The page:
Depression looks like what it feels : Death inside, cold and darkness

  • Alicia Dane

    This test was far too subjective to draw conclusions like the above graphic, and I have a real problem with the computer generated images in a form that is usually reserved for actual thermography. This type of experiment needs to be quantified measurably. RE-DO!!

  • Dbakeca Italia


  • Boysen Hodgson

    The ManKind Project (.org) has been helping men learn to identify and work with emotions based on the sensations in their bodies for nearly 3 decades. It’s cool to see research done that can help with emotional literacy and intelligence.

  • Coolcat

    I like to make up colour charts too

  • Rex Jantze

    I believe what this shows is that we have more receptivity–or receptor-sites on the cells–in those regions receiving the neurochemical signal to emote, or specifically filter the incoming external information to any learned or rehearsed emotional bias. The look of disgust is the same, according to the late, great Dr Candace Pert, to an Australian bushman as it is to a Manhatten stock trader (though the cultural triggers will be different). Because emotions are conserved among mammals, we would probably find the similar regions light up in horse or a monkey or a dolphin.

  • Sara

    Observing and descrbing emotions is an important part of healthy psychology. When people learn to recognize their emotions their reactions may be healthier. We need more research in this important area of our lives. Mindfulness helps.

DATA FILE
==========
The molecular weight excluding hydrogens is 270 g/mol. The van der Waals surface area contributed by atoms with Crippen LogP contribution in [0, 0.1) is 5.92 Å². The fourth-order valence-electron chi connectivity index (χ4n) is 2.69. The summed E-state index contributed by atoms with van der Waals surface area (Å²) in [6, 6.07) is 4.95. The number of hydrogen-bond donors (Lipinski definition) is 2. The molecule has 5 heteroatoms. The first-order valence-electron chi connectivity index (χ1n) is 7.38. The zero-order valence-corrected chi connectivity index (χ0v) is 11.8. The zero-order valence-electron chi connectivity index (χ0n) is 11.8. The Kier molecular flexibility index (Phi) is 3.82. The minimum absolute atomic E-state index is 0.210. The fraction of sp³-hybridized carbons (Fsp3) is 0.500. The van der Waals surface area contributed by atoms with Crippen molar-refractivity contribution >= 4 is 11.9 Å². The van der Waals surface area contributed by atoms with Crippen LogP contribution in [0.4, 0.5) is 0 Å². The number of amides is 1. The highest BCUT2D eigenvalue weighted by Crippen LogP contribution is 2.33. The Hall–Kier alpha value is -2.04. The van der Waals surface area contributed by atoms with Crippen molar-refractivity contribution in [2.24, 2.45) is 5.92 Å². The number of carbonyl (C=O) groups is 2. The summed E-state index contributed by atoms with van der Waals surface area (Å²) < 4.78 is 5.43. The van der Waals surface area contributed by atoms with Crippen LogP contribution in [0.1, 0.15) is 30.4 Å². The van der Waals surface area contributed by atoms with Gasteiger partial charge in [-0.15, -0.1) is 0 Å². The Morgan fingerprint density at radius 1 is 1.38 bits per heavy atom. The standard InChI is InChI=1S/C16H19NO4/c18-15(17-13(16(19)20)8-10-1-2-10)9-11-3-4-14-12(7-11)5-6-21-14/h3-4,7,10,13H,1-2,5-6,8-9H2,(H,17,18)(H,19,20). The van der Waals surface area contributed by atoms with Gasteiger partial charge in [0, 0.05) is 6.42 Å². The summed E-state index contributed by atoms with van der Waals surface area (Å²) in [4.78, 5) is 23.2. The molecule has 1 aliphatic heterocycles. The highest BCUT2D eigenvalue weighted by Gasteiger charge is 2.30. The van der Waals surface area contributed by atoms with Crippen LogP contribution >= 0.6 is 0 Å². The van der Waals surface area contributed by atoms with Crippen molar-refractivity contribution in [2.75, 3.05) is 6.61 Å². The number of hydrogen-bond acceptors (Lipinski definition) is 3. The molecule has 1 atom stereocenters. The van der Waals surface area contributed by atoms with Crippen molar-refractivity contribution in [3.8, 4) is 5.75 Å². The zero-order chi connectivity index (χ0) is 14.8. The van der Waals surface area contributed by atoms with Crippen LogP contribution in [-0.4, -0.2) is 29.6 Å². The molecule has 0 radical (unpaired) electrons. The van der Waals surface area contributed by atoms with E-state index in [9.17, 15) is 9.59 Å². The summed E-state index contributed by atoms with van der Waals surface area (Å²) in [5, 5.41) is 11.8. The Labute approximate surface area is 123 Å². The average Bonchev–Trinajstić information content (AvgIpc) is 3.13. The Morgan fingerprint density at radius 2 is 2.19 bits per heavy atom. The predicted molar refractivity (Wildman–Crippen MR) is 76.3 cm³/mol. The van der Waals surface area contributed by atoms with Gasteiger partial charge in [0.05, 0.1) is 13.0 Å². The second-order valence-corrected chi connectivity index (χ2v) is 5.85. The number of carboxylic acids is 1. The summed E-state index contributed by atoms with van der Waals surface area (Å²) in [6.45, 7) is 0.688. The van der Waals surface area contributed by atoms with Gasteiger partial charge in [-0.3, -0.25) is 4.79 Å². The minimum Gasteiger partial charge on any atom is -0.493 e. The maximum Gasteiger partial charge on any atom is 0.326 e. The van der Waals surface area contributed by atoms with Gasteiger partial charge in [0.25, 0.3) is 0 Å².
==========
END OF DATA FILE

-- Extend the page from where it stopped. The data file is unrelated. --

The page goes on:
• EatLiveLifeblog

    Happiness is the best of course!!

  • ValPas

    Notice how similar pride and anger are!

  • sean

    Sadness is having blue balls

  • Sash Mosphere

    Neutral man: “might as well be dead”

  • Sushant Awasthi

    It’s shown how it is for Love, I am interested to see how it would look like for ‘Lust’….

  • Guest


  • Gilo

    They forgot LUST… my imagination is killing me!

  • Lucy O’Dell

    can somebody tell TSA. It would make randome airport screening selection more productive. :)

  • Koji

    now we can say that love is related to sex !

  • Reaugustinmft

    Anyone else notice that we apparently feel contempt in our crotches? O.o

  • Guest

    Were we feel orgasm is magically not displayed. Go figure! o.0

  • SexyCRT

    Where we feel orgasm is mysteriously not present. Go figure! o.0

  • Saoirse

    That cannot be true, when people are startled or scared, their whole body should light up. When we are scared or startled, we end up in flight and/or attack mode which jolts adrenaline into our body.

  • tomthebomb024

    spider man, spider man, shameful shameful spider man

    • BombTheTom026

      Shameful troll you are.

  • Deana Sacks

    The best way to wipe out sadness or anxiety seems to be to get into nature. Surfing, skiing, hiking, or just standing by the ocean or a lake, or in a forest or prairie – it’s amazing how fast you can feel great when you get away from the city.

  • creaker

    Funny they left out lust – love appears to be from your head to … below (the only one that really lights up below, actually). I wonder if lust would have been just below :-)

  • ejhaskins

    I don’t believe any of this! Fear is felt in the legs and pelvic region for a start!

  • Jenna James

    So does reverse stimulation work? ‘Cause rubbing my feet makes me happy!

  • Dbakeca Italia


  • shaunkahler

    like if ya boy bill bye brought u here

  • E-Rix Roleam

    Very good

  • Joey

    I thought shame looked like an alien

  • Nasim Khalid